Living in Regency London – Lighting the House

Today, I have have dealt with three power outages in my area, and with each, I have privately cursed how dark is my home without the power of electricity. I have had to go without lights, TV, the internet, phone service, etc., and this modern-day “deprivation” has set me to thinking about the days of the Regency era when the almighty CANDLE ruled the home.

Until the Victorian Era, candles, lanterns, and rush-lights served as the principal means of lighting the Georgian styled home, and like every other aspect of Regency life, the use of the these sources of light adhered to their own “hierarchy” of use.

At the top of the Candle Hierarchy was the beeswax candle. These candles were more expensive than the others and could be left unattended for longer periods than could tallow or rush lights. However, they did melt faster than tallow candles. Wax candles were used by the very rich to prove their superiority to others. Wax candles were used in chandeliers because they burned themselves out rather than having to be snuffed out by the servants.Candles

IMG_3004-e1272244558721-200x300Tallow candles, usually made from mutton fat, were the main source of light in middle class homes and the lower gentry. They left behind a most annoying odor and did not burn evenly. Generally, the flame had to be snuffed out to prevent the charred wick falling into the tallow. If this happened, a “gutter” formed and melted wax would flow over everything. The tallow candle offered poor lighting and did not last for long.

 

 

Rush-lights were used by the poor. Rush-lights were made by dipping the stripped pith of common rushes into hot animal fat, often bacon fat. Rushes are commonly 2 feet long. They were held in place by a stand with a clip, and they usually burned out in an hour or so. The poor sometimes chose to burn tallow candles, but they were not economical. Eleven rushes would cost a family a farthing.rushlight2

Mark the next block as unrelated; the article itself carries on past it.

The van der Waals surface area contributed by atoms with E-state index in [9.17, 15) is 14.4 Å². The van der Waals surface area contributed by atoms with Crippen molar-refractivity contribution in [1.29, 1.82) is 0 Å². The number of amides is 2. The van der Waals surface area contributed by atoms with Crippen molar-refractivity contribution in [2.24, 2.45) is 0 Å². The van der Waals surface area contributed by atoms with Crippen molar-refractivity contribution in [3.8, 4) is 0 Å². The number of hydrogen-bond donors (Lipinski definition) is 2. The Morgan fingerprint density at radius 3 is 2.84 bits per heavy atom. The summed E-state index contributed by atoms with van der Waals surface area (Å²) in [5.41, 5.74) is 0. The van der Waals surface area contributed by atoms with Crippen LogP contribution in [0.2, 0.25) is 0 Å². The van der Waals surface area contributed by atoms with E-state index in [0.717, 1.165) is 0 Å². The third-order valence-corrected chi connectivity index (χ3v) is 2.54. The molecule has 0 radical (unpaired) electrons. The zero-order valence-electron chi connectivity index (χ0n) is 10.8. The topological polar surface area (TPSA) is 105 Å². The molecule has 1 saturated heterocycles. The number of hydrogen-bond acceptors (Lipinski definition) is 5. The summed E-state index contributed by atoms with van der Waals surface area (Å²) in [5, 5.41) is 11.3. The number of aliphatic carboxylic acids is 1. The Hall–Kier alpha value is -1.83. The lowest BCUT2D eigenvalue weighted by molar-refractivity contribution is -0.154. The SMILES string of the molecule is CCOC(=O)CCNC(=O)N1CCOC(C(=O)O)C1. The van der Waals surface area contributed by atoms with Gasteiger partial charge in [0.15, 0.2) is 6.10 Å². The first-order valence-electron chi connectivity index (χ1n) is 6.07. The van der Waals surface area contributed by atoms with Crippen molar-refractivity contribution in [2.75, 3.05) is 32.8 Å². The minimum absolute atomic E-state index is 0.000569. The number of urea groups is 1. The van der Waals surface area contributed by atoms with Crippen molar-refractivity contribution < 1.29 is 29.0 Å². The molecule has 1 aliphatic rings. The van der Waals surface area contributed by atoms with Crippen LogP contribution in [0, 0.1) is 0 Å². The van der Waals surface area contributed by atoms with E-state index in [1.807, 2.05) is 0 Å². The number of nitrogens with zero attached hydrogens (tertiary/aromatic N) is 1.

It was commonplace to have only two candlesticks in each room. In some homes, wall sconces with mirrors behind them increased the lights. These sconces were typically mounted on the chimney-breast.

Unlike the homes on the Continent, most homes in Georgian London were slow to accept oil burning lamps. Ami Argand of Geneva demonstrated his improved lamp in 1783 to the French Academy of Sciences. Unfortunately for Argand, the French Academy did not take well to the experiment. So, Argand brought his invention to London. Argand lamps using Colza oil were used in some wealthier London homes, but they were very expensive and were “plagued” by the cumbersome need to mount the oil reservoir above the level of the burner. This mounted reservoir blocked off the light from one side of the lamp. After 1798, a pump was available to force the oil upwards.

Candles were more economical and remained the main source of light until the mid-19th Century.

Advertisements

About reginajeffers

Regina Jeffers is the award-winning author of Austenesque, Regency and contemporary novels.
This entry was posted in British history, Jane Austen, real life tales, Uncategorized, writing and tagged , , , , , , . Bookmark the permalink.

10 Responses to Living in Regency London – Lighting the House

  1. carolcork says:

    I enjoyed your post Regina! It makes me realise how lucky we are to live in the 21st century in a lot of respects!

  2. Thank you for posting this! Such things are interesting and important to know!

  3. The power goes out here for no decernable reason and with great regularity. For years I alwasy had one room lit by nothing but candles and oil lamps. I still have them. Reading a Kindle by candle light is an experience not to be missed.

  4. kwithey says:

    Growing up in NH meant keeping oil lamps and flashlights handy. Ice storms would knock out power lines for days. I actually just got rid of my oil lamp during the last move. Perhpas that wasn’t a good idea.

  5. Pingback: History A’la Carte 1-31-13 « Maria Grace

Leave a Reply

Fill in your details below or click an icon to log in:

WordPress.com Logo

You are commenting using your WordPress.com account. Log Out / Change )

Twitter picture

You are commenting using your Twitter account. Log Out / Change )

Facebook photo

You are commenting using your Facebook account. Log Out / Change )

Google+ photo

You are commenting using your Google+ account. Log Out / Change )

Connecting to %s